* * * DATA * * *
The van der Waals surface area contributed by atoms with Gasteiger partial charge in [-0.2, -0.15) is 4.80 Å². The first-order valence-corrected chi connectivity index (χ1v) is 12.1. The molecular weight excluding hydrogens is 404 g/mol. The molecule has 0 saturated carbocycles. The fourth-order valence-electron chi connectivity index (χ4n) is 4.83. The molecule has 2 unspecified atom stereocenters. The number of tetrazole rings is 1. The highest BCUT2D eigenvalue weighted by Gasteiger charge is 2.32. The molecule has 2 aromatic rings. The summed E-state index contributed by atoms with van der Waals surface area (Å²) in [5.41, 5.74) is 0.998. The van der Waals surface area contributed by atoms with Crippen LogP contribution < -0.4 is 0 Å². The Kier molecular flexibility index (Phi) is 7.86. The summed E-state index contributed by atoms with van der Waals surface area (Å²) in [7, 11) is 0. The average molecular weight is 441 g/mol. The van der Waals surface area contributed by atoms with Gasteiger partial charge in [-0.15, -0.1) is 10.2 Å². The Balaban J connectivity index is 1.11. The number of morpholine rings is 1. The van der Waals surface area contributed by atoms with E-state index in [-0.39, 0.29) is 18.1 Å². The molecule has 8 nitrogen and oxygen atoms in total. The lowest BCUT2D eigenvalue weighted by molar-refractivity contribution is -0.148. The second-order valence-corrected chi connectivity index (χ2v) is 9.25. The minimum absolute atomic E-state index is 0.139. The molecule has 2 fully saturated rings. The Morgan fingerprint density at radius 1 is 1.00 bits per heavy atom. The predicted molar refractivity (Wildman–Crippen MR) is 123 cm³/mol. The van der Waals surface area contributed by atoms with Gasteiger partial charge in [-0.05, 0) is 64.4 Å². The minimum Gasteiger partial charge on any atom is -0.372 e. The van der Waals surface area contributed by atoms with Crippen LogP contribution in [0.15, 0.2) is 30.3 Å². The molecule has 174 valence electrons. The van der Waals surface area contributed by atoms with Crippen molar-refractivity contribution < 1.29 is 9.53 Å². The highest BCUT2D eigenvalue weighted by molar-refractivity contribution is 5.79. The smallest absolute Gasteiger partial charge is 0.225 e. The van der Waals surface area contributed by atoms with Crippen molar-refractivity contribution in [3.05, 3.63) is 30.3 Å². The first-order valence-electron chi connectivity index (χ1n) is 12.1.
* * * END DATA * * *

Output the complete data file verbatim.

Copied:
The van der Waals surface area contributed by atoms with Gasteiger partial charge in [-0.2, -0.15) is 4.80 Å². The first-order valence-corrected chi connectivity index (χ1v) is 12.1. The molecular weight excluding hydrogens is 404 g/mol. The molecule has 0 saturated carbocycles. The fourth-order valence-electron chi connectivity index (χ4n) is 4.83. The molecule has 2 unspecified atom stereocenters. The number of tetrazole rings is 1. The highest BCUT2D eigenvalue weighted by Gasteiger charge is 2.32. The molecule has 2 aromatic rings. The summed E-state index contributed by atoms with van der Waals surface area (Å²) in [5.41, 5.74) is 0.998. The van der Waals surface area contributed by atoms with Crippen LogP contribution < -0.4 is 0 Å². The Kier molecular flexibility index (Phi) is 7.86. The summed E-state index contributed by atoms with van der Waals surface area (Å²) in [7, 11) is 0. The average molecular weight is 441 g/mol. The van der Waals surface area contributed by atoms with Gasteiger partial charge in [-0.15, -0.1) is 10.2 Å². The Balaban J connectivity index is 1.11. The number of morpholine rings is 1. The van der Waals surface area contributed by atoms with E-state index in [-0.39, 0.29) is 18.1 Å². The molecule has 8 nitrogen and oxygen atoms in total. The lowest BCUT2D eigenvalue weighted by molar-refractivity contribution is -0.148. The second-order valence-corrected chi connectivity index (χ2v) is 9.25. The minimum absolute atomic E-state index is 0.139. The molecule has 2 fully saturated rings. The Morgan fingerprint density at radius 1 is 1.00 bits per heavy atom. The predicted molar refractivity (Wildman–Crippen MR) is 123 cm³/mol. The van der Waals surface area contributed by atoms with Gasteiger partial charge in [-0.05, 0) is 64.4 Å². The minimum Gasteiger partial charge on any atom is -0.372 e. The van der Waals surface area contributed by atoms with Crippen LogP contribution in [0.15, 0.2) is 30.3 Å². The molecule has 174 valence electrons. The van der Waals surface area contributed by atoms with Crippen molar-refractivity contribution < 1.29 is 9.53 Å². The highest BCUT2D eigenvalue weighted by molar-refractivity contribution is 5.79. The smallest absolute Gasteiger partial charge is 0.225 e. The van der Waals surface area contributed by atoms with Crippen molar-refractivity contribution in [3.05, 3.63) is 30.3 Å². The first-order valence-electron chi connectivity index (χ1n) is 12.1.